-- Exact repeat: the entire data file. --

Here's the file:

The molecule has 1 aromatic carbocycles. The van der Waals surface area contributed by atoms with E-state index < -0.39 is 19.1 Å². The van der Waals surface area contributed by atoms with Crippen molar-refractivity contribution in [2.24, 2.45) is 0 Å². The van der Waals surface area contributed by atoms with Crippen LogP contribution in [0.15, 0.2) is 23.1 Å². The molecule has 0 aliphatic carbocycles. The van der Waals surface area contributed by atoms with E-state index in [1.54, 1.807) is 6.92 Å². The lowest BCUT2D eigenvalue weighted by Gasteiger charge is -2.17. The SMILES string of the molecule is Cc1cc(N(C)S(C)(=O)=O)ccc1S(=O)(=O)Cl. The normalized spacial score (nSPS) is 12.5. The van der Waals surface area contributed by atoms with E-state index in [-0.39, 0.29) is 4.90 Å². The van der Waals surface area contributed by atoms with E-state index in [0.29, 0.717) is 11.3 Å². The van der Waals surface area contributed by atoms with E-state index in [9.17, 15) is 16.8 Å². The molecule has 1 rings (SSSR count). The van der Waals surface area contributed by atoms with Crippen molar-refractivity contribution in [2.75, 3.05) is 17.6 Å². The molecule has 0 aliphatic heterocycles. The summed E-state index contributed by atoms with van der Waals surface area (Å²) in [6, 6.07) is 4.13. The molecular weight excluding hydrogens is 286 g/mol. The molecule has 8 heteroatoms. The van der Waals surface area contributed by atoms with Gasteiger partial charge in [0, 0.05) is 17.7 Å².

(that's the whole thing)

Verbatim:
The molecule has 1 aromatic carbocycles. The van der Waals surface area contributed by atoms with E-state index < -0.39 is 19.1 Å². The van der Waals surface area contributed by atoms with Crippen molar-refractivity contribution in [2.24, 2.45) is 0 Å². The van der Waals surface area contributed by atoms with Crippen LogP contribution in [0.15, 0.2) is 23.1 Å². The molecule has 0 aliphatic carbocycles. The van der Waals surface area contributed by atoms with E-state index in [1.54, 1.807) is 6.92 Å². The lowest BCUT2D eigenvalue weighted by Gasteiger charge is -2.17. The SMILES string of the molecule is Cc1cc(N(C)S(C)(=O)=O)ccc1S(=O)(=O)Cl. The normalized spacial score (nSPS) is 12.5. The van der Waals surface area contributed by atoms with E-state index in [-0.39, 0.29) is 4.90 Å². The van der Waals surface area contributed by atoms with E-state index in [0.29, 0.717) is 11.3 Å². The van der Waals surface area contributed by atoms with E-state index in [9.17, 15) is 16.8 Å². The molecule has 1 rings (SSSR count). The van der Waals surface area contributed by atoms with Crippen molar-refractivity contribution in [2.75, 3.05) is 17.6 Å². The molecule has 0 aliphatic heterocycles. The summed E-state index contributed by atoms with van der Waals surface area (Å²) in [6, 6.07) is 4.13. The molecular weight excluding hydrogens is 286 g/mol. The molecule has 8 heteroatoms. The van der Waals surface area contributed by atoms with Gasteiger partial charge in [0, 0.05) is 17.7 Å².